The Guardian: LONDON, England, By Jonathan Wilson – Who said football was supposed to be fun? Sunday’s meeting between Manchester City and Arsenal was billed as an epic showdown between sorcerer and apprentice that might decide the league title. It produced a total of three shots on target – which is to say as many as Brentford had against Manchester United between the 53rd and 55th minutes. Admire the tactical machinations if you like, the levels of concentration and the planning that went into it, the obviously refined level of the lack of action, but this was shit on a stick for the TikTok generation.

In fact, in many ways it was worse. When the great former Argentina forward Jorge Valdano came up with his line in Marca to describe the second leg of the 2007 Champions League semi-final between Liverpool and Chelsea – “Put a shit hanging from a stick in the middle of this passionate, crazy stadium and there are people who will tell you it’s a work of art. It’s not: it’s a shit hanging from a stick” – he was at least describing a knockout tie.

In that 2007 Liverpool-Chelsea match, there was a sense of jeopardy, that any mistake could lead to elimination. Daniel Agger’s goal midway through the first half cancelled out the lead Joe Cole had given Chelsea in the first leg. There were penalties at the end of it. At the Etihad on Sunday there was never the prospect of anything decisive: both teams still have nine games to go and the only immediate consequence was that, after their not entirely convincing win over Brighton, Liverpool now have a two-point lead over Arsenal with City a point further back.

Gordon, Salah and Guardiola

City, perhaps, will feel that, given the injuries they had, with Ederson, Kyle Walker and John Stones out and Nathan Aké forced off on the first half, the stalemate was a reasonable enough outcome, particularly given they appear to have the most straightforward run-in of the three challengers. Liverpool will probably be happy enough as well, given the title is now in their hands: win every game from here in and Jürgen Klopp’s final season at the club will culminate in his second Premier League title.

And yet the greatest achievement on Sunday was probably Arsenal’s. They had lost seven successive league games at the Etihad. They have, in recent years, habitually faltered in away games against top-level opposition. But they effectively stopped City from playing, restricted them to a single shot on target and, for the third time this season, emerged unbeaten from a game against them. In the mini-league between the top three, Arsenal are top on eight points with the other two sides both on three.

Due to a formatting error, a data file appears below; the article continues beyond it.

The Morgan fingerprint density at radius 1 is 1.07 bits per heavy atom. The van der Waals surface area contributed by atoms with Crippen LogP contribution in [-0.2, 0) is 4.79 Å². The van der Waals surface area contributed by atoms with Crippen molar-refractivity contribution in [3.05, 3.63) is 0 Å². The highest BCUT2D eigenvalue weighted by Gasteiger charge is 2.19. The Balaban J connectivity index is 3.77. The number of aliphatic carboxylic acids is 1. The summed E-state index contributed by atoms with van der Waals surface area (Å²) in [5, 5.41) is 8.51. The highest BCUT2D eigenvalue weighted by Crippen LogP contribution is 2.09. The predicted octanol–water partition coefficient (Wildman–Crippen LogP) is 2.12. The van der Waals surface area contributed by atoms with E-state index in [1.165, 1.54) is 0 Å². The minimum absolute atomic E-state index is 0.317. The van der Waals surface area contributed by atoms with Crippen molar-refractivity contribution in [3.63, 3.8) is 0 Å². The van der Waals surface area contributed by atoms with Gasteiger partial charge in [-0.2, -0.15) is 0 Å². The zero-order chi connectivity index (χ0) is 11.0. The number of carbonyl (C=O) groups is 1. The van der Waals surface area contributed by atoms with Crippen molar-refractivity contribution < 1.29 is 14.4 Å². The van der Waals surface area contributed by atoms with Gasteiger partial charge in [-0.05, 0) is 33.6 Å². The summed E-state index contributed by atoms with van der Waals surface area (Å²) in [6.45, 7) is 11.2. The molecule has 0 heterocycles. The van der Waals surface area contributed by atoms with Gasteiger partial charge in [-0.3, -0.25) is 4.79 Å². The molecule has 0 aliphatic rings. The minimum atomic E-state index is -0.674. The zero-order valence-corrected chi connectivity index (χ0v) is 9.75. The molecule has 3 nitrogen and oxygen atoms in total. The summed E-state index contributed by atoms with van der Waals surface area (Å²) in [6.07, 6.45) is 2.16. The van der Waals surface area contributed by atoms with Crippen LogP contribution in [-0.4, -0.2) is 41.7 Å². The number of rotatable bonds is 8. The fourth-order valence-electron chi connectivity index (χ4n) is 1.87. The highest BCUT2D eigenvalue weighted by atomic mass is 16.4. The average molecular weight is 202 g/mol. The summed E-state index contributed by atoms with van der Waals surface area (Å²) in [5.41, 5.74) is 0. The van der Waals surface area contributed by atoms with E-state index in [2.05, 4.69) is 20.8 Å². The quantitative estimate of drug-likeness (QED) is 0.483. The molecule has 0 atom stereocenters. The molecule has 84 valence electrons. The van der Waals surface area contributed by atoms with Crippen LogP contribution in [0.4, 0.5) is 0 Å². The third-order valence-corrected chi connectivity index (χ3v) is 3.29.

But what’s equally telling is that those six league games between the top three have yielded just 11 goals. This is on course to be the highest-scoring season in Premier League history, with an average of 3.23 goals a game as a whole, but among the very elite the picture is very different. That tallies with the picture that is emerging in the Champions League, in which goals per game in the knockout stage has been below 3.0 in each of the past three seasons, having previously fallen below that mark only once since 2008.

Klopp predicted the new defensiveness after a goalless draw against Bayern Munich at Anfield in 2019. Given the focus that had gone into attacking over the previous decade, that’s where the competitive advantage was to be found. The wild three-goal swings we’ve become used to in the Champions League may be huge fun but they are not a sign of a game in good health; rather they reveal top teams with no idea how to check the tide when it turns against them, so fatted on the advantages their resources have given them, so unused to being challenged in most domestic games, that they had effectively forgotten how to defend. The first teams to rediscover resilience would clearly have an advantage.

Mikel Arteta and Pep Guardiola embrace before kick-off.

And at the moment it’s Arsenal leading that charge. Not only have they conceded fewer goals than any other side in the Premier League this season – 24, to Liverpool’s 27 and City’s 28 – but they have by far the best xG against: 20.4 to City’s 28.2 and Liverpool’s 34.9. That may reset to an extent after Arsenal have faced away games against Brighton, Tottenham, Wolves and Manchester United but the pattern is established enough: they are the best side in the league at preventing the opposition from creating chances.

They’re also at the forefront of the trend for eschewing full-backs, using four central defenders so that, although Ben White does get forward, they can play narrow and have the wingers drop in as auxiliary full-backs, as happened on Sunday, and are perhaps set for countering opposition counters when possession is lost.

They stopped City from scoring for the first time in 58 home matches, and that is not an achievement to be dismissed. Whether it is enough to win the league is another matter.

This is an extract from Soccer with Jonathan Wilson, a weekly look from the Guardian US at the game in Europe and beyond.